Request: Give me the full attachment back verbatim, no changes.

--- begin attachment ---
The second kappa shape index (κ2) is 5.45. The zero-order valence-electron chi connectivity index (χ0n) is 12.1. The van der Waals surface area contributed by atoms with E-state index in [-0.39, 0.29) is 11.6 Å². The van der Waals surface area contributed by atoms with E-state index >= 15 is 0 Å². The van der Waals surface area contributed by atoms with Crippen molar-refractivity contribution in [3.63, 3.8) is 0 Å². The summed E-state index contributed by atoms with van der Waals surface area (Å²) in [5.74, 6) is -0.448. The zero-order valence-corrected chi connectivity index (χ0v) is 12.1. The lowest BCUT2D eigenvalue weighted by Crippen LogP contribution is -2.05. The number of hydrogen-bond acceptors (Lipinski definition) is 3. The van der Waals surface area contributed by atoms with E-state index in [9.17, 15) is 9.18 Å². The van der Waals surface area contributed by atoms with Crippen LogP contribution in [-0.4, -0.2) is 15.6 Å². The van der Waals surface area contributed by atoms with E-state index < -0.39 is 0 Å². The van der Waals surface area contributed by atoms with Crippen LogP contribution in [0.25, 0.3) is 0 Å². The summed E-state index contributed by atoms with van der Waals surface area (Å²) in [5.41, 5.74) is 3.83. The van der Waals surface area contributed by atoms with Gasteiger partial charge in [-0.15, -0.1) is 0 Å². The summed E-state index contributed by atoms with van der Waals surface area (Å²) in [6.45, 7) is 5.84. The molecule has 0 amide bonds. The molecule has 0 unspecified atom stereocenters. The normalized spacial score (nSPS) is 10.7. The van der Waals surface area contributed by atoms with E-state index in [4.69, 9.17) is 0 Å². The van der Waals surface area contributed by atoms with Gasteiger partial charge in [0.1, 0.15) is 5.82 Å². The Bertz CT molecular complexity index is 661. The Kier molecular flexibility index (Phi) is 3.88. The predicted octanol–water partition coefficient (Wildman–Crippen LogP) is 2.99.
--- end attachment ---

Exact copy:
The second kappa shape index (κ2) is 5.45. The zero-order valence-electron chi connectivity index (χ0n) is 12.1. The van der Waals surface area contributed by atoms with E-state index in [-0.39, 0.29) is 11.6 Å². The van der Waals surface area contributed by atoms with E-state index >= 15 is 0 Å². The van der Waals surface area contributed by atoms with Crippen molar-refractivity contribution in [3.63, 3.8) is 0 Å². The summed E-state index contributed by atoms with van der Waals surface area (Å²) in [5.74, 6) is -0.448. The zero-order valence-corrected chi connectivity index (χ0v) is 12.1. The lowest BCUT2D eigenvalue weighted by Crippen LogP contribution is -2.05. The number of hydrogen-bond acceptors (Lipinski definition) is 3. The van der Waals surface area contributed by atoms with E-state index in [9.17, 15) is 9.18 Å². The van der Waals surface area contributed by atoms with Crippen LogP contribution in [-0.4, -0.2) is 15.6 Å². The van der Waals surface area contributed by atoms with E-state index < -0.39 is 0 Å². The van der Waals surface area contributed by atoms with Crippen LogP contribution in [0.25, 0.3) is 0 Å². The summed E-state index contributed by atoms with van der Waals surface area (Å²) in [5.41, 5.74) is 3.83. The van der Waals surface area contributed by atoms with Gasteiger partial charge in [-0.15, -0.1) is 0 Å². The summed E-state index contributed by atoms with van der Waals surface area (Å²) in [6.45, 7) is 5.84. The molecule has 0 amide bonds. The molecule has 0 unspecified atom stereocenters. The normalized spacial score (nSPS) is 10.7. The van der Waals surface area contributed by atoms with E-state index in [4.69, 9.17) is 0 Å². The van der Waals surface area contributed by atoms with Gasteiger partial charge in [0.1, 0.15) is 5.82 Å². The Bertz CT molecular complexity index is 661. The Kier molecular flexibility index (Phi) is 3.88. The predicted octanol–water partition coefficient (Wildman–Crippen LogP) is 2.99.